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Post-graduate FI Study-Group
Making a lesson meaningful
This series of workshops is dedicated to deepening the art of Functional Integration. The human connection, and your ability to make your lesson meaningful to your student allows the magic of learning to happen.
Finding meaning is embedded in the choice of functional pattern you build your FI around and how you communicate with your student throughout.
A coherent FI structure, precision and clarity of intention grow from your functional understanding of a lesson. This understanding is deepened by your own experience of specific ATMs and related background knowledge.
We will explore new variations and alternative strategies and identify when each FI might be useful, allowing you to create a bridge to someone’s life and the things they really want to be able to do. You will learn to actively engage your FI students in the learning process, consolidate your knowledge and develop confidence around giving successful FIs.
There will be space to share your experience and reflection after practicing this way from one workshop to the next.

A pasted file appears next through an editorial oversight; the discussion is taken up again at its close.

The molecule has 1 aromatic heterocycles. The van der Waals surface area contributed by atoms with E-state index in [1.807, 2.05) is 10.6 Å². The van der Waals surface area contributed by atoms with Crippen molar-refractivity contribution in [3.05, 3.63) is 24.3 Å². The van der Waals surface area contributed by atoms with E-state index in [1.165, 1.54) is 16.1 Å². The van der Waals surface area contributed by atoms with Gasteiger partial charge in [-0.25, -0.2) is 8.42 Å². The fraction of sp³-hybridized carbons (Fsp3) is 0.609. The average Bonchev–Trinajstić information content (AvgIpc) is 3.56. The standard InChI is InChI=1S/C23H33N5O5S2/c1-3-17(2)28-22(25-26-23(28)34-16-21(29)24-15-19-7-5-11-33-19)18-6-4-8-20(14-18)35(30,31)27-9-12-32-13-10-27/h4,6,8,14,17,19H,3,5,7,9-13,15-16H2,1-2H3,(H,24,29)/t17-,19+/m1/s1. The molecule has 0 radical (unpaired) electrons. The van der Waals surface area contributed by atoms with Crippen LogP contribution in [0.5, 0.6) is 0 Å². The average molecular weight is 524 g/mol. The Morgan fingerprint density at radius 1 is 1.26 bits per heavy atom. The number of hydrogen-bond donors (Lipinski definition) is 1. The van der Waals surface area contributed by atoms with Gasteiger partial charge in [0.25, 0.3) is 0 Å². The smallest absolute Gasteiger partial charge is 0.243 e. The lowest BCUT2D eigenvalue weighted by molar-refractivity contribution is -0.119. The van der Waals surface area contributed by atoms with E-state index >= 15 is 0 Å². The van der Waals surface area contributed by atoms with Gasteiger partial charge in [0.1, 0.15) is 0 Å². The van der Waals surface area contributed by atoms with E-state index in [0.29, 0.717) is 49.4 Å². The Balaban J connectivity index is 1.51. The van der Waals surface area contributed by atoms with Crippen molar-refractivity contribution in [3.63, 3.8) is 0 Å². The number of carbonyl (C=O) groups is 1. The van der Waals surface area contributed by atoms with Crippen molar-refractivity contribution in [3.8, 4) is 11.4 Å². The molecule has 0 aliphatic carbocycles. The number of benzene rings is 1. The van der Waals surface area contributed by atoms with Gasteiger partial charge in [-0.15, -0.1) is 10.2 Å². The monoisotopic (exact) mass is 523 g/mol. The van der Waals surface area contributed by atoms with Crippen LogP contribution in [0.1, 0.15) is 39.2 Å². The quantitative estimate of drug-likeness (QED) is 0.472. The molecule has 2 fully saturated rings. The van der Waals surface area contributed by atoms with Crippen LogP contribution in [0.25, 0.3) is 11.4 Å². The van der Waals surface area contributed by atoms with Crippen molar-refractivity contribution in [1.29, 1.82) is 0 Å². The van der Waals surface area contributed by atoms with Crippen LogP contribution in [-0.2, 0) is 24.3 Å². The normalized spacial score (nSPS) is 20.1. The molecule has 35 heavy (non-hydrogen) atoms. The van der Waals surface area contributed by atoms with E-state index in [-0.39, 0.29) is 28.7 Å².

The workshops will include:
- Theoretical & practical background to a particular FI structure
- ATMs illustrating the functional pattern of action
- Reflection on the process of making a lesson a meaningful
- FI demonstrations and self exploration
- References to Moshe’s work
- Clarifications, Q & A, reflection, group discussion
- Guided FIs & FI practice with clients
- Strategies for learning vs. change
Important: As the focus of this study-group is on deepening your practice of FI, please arrange for a guest to be there for you to work with on Saturday and Sunday right after our one hour break.
Directing Forces through the Diagonal (webinar)
Exploring diagonal connections by compressing or lengthening through arms and legs allows us to reach into the pelvis, spine, chest and shouldergirdle. Helping your student to sense a clear transmission of force through the trunk can be useful for addressing their ability to mobilize, stabilize and support themselves over a standing leg, thus freeing the opposite arm for reaching or the opposite leg for walking.
We will also look at ways to include active participation of your client. This helps learning to become accessible and reproducible.
- Photo with woman sitting – © Kathryn Hume-Cook
- Photo of skeleton – © Otto Norin on Unsplash
- Photo of woman with green shirt – © International Feldenkrais® Federation Archive, Robert Golden